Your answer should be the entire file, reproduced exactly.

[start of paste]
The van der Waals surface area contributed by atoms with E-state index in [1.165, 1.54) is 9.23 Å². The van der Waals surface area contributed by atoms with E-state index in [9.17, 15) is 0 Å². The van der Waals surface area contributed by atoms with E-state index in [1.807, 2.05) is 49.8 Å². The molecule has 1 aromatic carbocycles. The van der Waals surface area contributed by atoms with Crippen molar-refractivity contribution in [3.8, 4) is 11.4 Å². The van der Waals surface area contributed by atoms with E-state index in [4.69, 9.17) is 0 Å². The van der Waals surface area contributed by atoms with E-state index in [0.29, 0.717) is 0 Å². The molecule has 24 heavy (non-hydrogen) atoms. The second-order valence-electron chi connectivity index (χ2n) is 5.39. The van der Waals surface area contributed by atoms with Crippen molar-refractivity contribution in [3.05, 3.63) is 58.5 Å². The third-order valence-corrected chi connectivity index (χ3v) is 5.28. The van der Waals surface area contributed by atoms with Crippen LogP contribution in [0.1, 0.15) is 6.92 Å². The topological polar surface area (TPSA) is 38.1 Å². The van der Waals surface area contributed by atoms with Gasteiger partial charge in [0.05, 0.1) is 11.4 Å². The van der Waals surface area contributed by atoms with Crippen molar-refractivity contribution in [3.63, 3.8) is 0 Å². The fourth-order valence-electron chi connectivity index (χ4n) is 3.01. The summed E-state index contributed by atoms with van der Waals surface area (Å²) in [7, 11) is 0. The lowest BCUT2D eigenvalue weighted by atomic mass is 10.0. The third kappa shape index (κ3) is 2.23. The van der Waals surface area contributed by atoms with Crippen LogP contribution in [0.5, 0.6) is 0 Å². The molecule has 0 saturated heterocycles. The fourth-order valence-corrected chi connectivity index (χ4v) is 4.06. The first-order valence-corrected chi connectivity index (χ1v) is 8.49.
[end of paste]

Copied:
The van der Waals surface area contributed by atoms with E-state index in [1.165, 1.54) is 9.23 Å². The van der Waals surface area contributed by atoms with E-state index in [9.17, 15) is 0 Å². The van der Waals surface area contributed by atoms with E-state index in [1.807, 2.05) is 49.8 Å². The molecule has 1 aromatic carbocycles. The van der Waals surface area contributed by atoms with Crippen molar-refractivity contribution in [3.8, 4) is 11.4 Å². The van der Waals surface area contributed by atoms with E-state index in [4.69, 9.17) is 0 Å². The van der Waals surface area contributed by atoms with E-state index in [0.29, 0.717) is 0 Å². The molecule has 24 heavy (non-hydrogen) atoms. The second-order valence-electron chi connectivity index (χ2n) is 5.39. The van der Waals surface area contributed by atoms with Crippen molar-refractivity contribution in [3.05, 3.63) is 58.5 Å². The third-order valence-corrected chi connectivity index (χ3v) is 5.28. The van der Waals surface area contributed by atoms with Crippen LogP contribution in [0.1, 0.15) is 6.92 Å². The topological polar surface area (TPSA) is 38.1 Å². The van der Waals surface area contributed by atoms with Gasteiger partial charge in [0.05, 0.1) is 11.4 Å². The van der Waals surface area contributed by atoms with Crippen molar-refractivity contribution in [3.63, 3.8) is 0 Å². The fourth-order valence-electron chi connectivity index (χ4n) is 3.01. The summed E-state index contributed by atoms with van der Waals surface area (Å²) in [7, 11) is 0. The lowest BCUT2D eigenvalue weighted by atomic mass is 10.0. The third kappa shape index (κ3) is 2.23. The van der Waals surface area contributed by atoms with Crippen LogP contribution in [0.5, 0.6) is 0 Å². The molecule has 0 saturated heterocycles. The fourth-order valence-corrected chi connectivity index (χ4v) is 4.06. The first-order valence-corrected chi connectivity index (χ1v) is 8.49.